Among the passangers are writer and Pulitzer Prize winner Alice Walker, and an 86-year-old woman whose parents died in the Holocaust.
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"It’s in the tradition of Dr. King’s direct-action principles, to create a situation so tension-packed that it forces the world to look and see what’s happening to the Palestinians,” a student explained her reasoning for taking part in the flotilla.
The American ship, named "The Audacity of Hope" after US President Barack Obama's book title, is intended to send a message of hope according to Leslie Cagan, a political organizer who is the coordinator of the boat.
"We’re sending a message to our own government that we think it could play a much more positive role in not only ending the siege of Gaza, but also ending the whole occupation” of Palestinian land, she said. “The phrase does capture what we believe, which is that it is possible to make change in a positive way, and that’s a very hopeful stance.”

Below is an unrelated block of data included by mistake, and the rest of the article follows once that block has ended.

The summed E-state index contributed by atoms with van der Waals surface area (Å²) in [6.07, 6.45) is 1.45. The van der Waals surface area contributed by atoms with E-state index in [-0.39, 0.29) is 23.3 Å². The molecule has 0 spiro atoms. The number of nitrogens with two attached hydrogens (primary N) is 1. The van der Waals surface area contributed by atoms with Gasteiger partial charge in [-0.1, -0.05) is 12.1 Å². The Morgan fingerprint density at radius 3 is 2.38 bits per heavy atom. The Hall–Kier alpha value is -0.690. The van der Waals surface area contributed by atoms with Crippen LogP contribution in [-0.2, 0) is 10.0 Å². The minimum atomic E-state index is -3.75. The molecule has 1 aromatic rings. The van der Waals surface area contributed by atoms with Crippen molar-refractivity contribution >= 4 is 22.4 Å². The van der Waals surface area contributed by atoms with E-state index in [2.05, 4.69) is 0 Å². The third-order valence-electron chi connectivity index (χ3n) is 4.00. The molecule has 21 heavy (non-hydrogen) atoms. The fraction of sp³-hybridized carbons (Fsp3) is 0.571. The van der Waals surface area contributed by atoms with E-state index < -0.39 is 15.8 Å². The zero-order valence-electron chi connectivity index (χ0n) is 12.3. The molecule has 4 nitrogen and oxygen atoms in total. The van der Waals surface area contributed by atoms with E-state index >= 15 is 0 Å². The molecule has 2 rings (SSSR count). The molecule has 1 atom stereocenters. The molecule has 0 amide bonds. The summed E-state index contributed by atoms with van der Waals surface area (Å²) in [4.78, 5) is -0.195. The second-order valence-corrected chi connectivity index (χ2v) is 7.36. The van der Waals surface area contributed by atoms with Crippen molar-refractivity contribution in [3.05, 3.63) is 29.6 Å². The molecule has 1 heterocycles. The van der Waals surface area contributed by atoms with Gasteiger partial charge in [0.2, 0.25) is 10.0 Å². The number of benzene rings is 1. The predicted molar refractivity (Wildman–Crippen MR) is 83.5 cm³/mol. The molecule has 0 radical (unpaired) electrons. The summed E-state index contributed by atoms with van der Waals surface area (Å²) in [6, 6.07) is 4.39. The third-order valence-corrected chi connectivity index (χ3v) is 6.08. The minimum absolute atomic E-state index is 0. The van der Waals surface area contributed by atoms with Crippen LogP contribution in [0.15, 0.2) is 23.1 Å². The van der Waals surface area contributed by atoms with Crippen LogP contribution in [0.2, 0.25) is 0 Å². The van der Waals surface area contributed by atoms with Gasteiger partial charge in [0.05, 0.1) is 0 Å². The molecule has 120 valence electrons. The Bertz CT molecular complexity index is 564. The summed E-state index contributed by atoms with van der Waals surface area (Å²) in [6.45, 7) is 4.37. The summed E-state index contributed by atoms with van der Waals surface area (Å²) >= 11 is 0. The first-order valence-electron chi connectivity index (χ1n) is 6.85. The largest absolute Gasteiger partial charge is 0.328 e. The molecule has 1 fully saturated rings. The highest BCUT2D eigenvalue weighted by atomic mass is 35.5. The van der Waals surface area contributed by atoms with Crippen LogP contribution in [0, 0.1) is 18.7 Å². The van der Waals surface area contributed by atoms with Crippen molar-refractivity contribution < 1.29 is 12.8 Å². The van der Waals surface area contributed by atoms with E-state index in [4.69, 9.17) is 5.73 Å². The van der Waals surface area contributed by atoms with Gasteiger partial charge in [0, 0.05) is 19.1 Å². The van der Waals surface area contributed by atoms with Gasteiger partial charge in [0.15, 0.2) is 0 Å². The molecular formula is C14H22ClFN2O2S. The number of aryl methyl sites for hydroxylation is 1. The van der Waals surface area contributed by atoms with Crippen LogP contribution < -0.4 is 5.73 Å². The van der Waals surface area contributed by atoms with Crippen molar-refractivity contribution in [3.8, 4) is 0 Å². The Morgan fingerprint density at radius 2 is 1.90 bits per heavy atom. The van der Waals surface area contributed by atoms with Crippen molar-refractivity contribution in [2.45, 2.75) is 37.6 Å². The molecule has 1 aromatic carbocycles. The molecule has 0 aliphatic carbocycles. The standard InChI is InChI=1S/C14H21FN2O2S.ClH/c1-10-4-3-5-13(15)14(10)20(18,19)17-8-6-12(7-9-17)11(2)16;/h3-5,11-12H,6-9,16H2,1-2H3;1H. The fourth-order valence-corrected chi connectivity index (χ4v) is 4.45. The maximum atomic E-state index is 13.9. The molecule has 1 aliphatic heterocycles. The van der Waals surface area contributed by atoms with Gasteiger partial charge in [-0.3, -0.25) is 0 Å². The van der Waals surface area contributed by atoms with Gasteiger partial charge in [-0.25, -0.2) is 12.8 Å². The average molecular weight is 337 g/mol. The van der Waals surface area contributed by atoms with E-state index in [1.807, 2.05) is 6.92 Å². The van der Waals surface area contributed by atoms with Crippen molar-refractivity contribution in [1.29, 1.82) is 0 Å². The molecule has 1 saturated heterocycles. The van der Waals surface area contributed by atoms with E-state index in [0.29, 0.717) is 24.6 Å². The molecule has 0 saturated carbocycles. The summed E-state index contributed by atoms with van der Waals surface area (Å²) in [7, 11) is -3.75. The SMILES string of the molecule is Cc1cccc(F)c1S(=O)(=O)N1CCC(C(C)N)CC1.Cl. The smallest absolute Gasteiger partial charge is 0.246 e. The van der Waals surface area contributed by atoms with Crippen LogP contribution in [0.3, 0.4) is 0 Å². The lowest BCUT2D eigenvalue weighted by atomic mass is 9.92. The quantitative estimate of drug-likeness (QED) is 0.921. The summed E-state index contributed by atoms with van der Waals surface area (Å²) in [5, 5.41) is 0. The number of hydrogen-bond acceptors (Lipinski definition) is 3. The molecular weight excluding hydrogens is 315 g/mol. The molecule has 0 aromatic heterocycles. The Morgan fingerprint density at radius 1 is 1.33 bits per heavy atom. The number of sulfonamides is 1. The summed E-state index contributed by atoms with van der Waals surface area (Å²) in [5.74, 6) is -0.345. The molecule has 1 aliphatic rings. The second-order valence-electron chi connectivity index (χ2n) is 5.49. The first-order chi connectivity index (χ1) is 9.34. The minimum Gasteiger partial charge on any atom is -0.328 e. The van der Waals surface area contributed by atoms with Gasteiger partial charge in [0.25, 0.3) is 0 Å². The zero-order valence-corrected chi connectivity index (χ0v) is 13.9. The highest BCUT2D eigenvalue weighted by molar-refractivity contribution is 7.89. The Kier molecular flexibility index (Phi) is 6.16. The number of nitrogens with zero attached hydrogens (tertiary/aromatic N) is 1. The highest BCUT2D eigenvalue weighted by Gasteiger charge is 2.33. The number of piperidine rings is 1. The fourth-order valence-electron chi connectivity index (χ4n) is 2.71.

A coalition of pro-Palestinian groups say a flotilla will set sail in the third week of June. Israel has vowed to stop any attempt to breach its sea blockade of Gaza.
In May 2010, nine people were killed when Israeli commandos boarded a Turkish boat off the coast of Gaza.
Turkey has expressed its hopes Israel will avoid confrontation as a new aid flotilla prepares to depart for the Gaza Strip.
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